The Dallas Cowboys franchise's long and illustrious history

The Dallas Cowboys were established as an expansion team in 1960. The team was awarded to businessman Clint Murchison Jr. and initially played its home games at the Cotton Bowl. 

The Cowboys' fortunes changed dramatically with the hiring of head coach Tom Landry in 1960. Landry, known for his innovative strategies and the development of the 4-3 defense, would become synonymous with the franchise, coaching the team for 29 seasons until 1988. 

 The Cowboys earned the moniker "America's Team" due to their widespread popularity and fan base across the United States. Their success on the field and exposure through nationally televised games helped solidify this identity.

The Cowboys have won five Super Bowl championships, tied for second-most in NFL history. They won Super Bowls VI (1971), XII (1977), XXVII (1992), XXVIII (1993), and XXX (1995), establishing themselves as one of the league's premier franchises.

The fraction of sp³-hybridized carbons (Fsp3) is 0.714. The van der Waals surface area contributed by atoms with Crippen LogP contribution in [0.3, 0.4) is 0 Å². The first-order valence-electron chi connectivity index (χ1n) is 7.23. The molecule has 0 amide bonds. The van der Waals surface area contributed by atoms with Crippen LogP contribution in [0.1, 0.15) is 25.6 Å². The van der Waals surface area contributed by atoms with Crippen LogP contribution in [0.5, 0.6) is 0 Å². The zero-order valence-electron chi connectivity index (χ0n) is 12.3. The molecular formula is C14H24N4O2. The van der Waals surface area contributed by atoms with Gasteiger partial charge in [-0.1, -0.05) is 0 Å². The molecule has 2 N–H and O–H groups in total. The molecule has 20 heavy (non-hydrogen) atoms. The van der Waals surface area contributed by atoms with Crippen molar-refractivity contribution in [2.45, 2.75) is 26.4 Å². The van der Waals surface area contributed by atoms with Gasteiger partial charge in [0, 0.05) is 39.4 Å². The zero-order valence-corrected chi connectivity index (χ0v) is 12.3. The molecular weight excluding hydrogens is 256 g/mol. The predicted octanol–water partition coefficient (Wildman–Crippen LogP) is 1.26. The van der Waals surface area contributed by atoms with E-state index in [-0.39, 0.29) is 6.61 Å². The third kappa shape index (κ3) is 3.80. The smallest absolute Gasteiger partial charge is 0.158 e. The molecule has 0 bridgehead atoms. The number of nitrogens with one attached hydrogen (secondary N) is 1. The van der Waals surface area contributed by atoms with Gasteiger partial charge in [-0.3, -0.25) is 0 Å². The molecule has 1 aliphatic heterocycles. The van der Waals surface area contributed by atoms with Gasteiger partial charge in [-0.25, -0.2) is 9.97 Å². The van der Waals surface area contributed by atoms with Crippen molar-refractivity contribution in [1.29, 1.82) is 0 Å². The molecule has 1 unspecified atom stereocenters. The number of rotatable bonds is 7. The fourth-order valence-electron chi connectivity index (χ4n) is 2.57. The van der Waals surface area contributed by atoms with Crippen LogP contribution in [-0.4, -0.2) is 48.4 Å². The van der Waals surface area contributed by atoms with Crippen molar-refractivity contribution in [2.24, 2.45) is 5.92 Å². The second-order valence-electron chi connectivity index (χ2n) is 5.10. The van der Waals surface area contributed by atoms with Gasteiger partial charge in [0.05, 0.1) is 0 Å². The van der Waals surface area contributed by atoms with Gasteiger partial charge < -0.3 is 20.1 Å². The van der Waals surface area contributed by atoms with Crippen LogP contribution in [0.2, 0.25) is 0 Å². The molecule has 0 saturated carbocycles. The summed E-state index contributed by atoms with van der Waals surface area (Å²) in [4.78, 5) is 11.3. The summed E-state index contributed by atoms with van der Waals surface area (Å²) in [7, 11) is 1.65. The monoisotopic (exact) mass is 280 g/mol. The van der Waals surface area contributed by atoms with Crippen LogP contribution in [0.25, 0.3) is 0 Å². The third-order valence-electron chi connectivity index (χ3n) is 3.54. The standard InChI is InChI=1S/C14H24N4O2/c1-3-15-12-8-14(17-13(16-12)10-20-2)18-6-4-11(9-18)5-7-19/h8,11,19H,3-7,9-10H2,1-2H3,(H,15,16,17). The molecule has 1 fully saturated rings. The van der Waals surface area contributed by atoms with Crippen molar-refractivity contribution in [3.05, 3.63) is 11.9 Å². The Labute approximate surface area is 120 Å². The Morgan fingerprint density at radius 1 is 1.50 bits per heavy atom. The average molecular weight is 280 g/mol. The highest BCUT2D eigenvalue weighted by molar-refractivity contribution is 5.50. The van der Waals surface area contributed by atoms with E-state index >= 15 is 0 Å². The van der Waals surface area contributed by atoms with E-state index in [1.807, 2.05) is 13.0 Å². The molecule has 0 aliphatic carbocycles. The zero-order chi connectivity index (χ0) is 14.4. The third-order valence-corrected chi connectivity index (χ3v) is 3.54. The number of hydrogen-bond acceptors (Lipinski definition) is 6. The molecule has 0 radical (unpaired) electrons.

Throughout their history, the Cowboys have featured numerous Hall of Fame players, including Roger Staubach, Bob Lilly, Troy Aikman, Emmitt Smith, Michael Irvin, and Larry Allen, among others. These players contributed to the team's success and left a lasting legacy.

The Cowboys have intense rivalries with several NFL teams, including the Washington Football Team, Philadelphia Eagles, and New York Giants. These matchups often attract significant attention and are among the most anticipated games of the season. 

In 1989, businessman Jerry Jones purchased the Dallas Cowboys, ushering in a new era for the franchise. Under Jones' ownership, the Cowboys continued to experience success on the field while also becoming one of the most valuable sports franchises in the world. 

While the Cowboys have experienced periods of success, including playoff appearances and division titles, they have also faced challenges and rebuilding phases. However, the team remains a perennial contender and a cornerstone of the NFL landscape.